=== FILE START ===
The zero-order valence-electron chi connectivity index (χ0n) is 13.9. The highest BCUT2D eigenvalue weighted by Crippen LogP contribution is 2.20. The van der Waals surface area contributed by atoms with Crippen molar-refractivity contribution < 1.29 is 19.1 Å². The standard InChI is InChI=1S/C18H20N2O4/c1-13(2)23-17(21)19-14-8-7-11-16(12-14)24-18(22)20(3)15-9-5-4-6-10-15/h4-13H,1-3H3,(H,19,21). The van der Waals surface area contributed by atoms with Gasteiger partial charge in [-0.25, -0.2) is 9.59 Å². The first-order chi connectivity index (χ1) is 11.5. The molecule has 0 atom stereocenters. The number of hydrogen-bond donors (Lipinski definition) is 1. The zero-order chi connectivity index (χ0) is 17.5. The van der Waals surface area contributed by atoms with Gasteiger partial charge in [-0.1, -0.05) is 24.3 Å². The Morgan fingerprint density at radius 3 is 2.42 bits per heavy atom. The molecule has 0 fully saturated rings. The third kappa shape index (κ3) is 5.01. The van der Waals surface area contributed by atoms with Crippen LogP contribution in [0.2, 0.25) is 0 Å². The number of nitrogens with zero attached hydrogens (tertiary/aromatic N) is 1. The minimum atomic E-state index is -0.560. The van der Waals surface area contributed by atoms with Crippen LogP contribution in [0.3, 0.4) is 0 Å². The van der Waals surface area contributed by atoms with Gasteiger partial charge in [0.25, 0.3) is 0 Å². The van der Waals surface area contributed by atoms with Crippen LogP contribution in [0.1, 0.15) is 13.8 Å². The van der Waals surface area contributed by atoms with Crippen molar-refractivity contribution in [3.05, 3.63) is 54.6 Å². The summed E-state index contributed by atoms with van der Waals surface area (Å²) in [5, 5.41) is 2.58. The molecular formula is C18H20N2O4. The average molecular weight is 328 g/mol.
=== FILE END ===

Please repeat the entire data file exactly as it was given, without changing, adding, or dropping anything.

The zero-order valence-electron chi connectivity index (χ0n) is 13.9. The highest BCUT2D eigenvalue weighted by Crippen LogP contribution is 2.20. The van der Waals surface area contributed by atoms with Crippen molar-refractivity contribution < 1.29 is 19.1 Å². The standard InChI is InChI=1S/C18H20N2O4/c1-13(2)23-17(21)19-14-8-7-11-16(12-14)24-18(22)20(3)15-9-5-4-6-10-15/h4-13H,1-3H3,(H,19,21). The van der Waals surface area contributed by atoms with Gasteiger partial charge in [-0.25, -0.2) is 9.59 Å². The first-order chi connectivity index (χ1) is 11.5. The molecule has 0 atom stereocenters. The number of hydrogen-bond donors (Lipinski definition) is 1. The zero-order chi connectivity index (χ0) is 17.5. The van der Waals surface area contributed by atoms with Gasteiger partial charge in [-0.1, -0.05) is 24.3 Å². The Morgan fingerprint density at radius 3 is 2.42 bits per heavy atom. The molecule has 0 fully saturated rings. The third kappa shape index (κ3) is 5.01. The van der Waals surface area contributed by atoms with Crippen LogP contribution in [0.2, 0.25) is 0 Å². The number of nitrogens with zero attached hydrogens (tertiary/aromatic N) is 1. The minimum atomic E-state index is -0.560. The van der Waals surface area contributed by atoms with Crippen LogP contribution in [0.3, 0.4) is 0 Å². The van der Waals surface area contributed by atoms with Gasteiger partial charge in [0.25, 0.3) is 0 Å². The van der Waals surface area contributed by atoms with Crippen LogP contribution in [0.1, 0.15) is 13.8 Å². The van der Waals surface area contributed by atoms with Crippen molar-refractivity contribution in [3.05, 3.63) is 54.6 Å². The summed E-state index contributed by atoms with van der Waals surface area (Å²) in [5, 5.41) is 2.58. The molecular formula is C18H20N2O4. The average molecular weight is 328 g/mol.